Roe v. Wade overturned: What does Supreme Court decision on abortion rights mean for California?

SAN FRANCISCO – Following Judgment of the Supreme Court to overthrow Roe vs. Wade, governors of California, Oregon and Washington was announced come together to defend abortion rights.

RELATED: Supreme Court overturns Roe vs. Wade, transforming abortion rights in US

“SCOTUS has taken away freedoms and allowed other states to replace them with forced births … this is not the America we know,” they said in a video released Friday.

Gov. California Governor Gavin Newsom uploaded to Twitter“This is an attack on American freedom. CA, OR and WA are creating the attack on the West Coast. A roadmap for other states to defend women. Time to fight like hell.”

“I feel less sorry than angry,” he told a news conference Friday. “I’m less sorry than I’m determined and angry to do more and do better … I’m grateful to be here in California, grateful to be Governor of California. I’m grateful to represent a state that fights for freedom, fights for “Reproductive rights. A state that has long stood tall. And I’m sorry that more people do not have these protections today.”

The court ruling is a victory for conservatives who have fought against abortion rights with lawsuits and legislation.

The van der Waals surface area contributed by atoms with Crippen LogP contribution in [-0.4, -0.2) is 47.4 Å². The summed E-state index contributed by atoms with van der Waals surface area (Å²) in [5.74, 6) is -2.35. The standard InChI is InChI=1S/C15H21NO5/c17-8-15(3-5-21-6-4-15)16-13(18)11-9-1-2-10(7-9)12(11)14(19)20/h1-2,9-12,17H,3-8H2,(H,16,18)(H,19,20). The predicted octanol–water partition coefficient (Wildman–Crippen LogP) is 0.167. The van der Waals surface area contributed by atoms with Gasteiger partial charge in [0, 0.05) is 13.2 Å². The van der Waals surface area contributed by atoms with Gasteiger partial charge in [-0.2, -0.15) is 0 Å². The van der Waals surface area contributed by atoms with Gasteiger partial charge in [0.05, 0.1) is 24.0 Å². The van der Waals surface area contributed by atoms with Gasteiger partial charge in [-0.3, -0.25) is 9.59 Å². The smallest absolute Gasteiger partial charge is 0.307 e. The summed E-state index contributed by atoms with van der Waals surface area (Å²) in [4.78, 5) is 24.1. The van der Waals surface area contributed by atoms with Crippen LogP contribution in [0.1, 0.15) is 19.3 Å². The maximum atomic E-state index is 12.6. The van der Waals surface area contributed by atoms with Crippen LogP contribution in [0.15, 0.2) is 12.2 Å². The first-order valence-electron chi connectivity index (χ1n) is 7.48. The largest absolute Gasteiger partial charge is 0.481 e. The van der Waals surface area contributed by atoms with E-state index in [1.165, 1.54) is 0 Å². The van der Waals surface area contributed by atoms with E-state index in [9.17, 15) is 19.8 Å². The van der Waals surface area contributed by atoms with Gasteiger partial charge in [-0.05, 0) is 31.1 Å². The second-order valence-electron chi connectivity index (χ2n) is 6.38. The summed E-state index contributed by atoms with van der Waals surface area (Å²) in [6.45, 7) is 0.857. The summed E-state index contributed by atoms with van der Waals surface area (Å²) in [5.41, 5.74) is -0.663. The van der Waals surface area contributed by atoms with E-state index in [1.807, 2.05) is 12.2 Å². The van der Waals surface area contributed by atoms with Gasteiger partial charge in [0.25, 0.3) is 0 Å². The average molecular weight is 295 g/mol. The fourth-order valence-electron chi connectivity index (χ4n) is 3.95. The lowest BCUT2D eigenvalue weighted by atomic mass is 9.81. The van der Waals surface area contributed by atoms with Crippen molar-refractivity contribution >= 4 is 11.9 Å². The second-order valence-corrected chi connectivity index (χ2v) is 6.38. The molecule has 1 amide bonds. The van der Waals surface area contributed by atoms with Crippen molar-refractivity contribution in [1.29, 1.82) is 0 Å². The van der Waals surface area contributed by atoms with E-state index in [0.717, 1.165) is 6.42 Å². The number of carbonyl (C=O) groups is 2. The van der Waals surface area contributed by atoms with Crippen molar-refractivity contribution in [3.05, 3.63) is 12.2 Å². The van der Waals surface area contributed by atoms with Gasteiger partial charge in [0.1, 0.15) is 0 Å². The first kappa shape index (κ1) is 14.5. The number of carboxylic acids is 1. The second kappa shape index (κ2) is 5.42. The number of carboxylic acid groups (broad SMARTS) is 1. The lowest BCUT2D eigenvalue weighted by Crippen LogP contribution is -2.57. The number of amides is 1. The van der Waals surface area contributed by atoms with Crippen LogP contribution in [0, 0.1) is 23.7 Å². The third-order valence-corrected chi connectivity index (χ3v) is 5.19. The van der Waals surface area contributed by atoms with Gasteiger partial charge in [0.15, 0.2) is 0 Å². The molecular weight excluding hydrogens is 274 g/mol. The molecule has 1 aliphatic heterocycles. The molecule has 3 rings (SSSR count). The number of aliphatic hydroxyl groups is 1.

Abortion bans were enacted in 18 states when the decision was made, and dozens of other states are considering a 15-week ban on abortion pills and a ban under controversial Texas law that allows citizens to sue anyone who helps someone. six weeks.

According to non-profit CalMatters“California has steadily reversed the trend. A constitutional amendment banning the state from refusing or interfering with abortions is well on its way to the November ballot box, where voters will decide on the measure. And a package of 13 bills aimed at removing barriers and protecting patients by enhancing privacy, ensuring that providers and patients can not be sued or prosecuted, and funding and travel costs being passed through the legislature with minimal opposition. ” .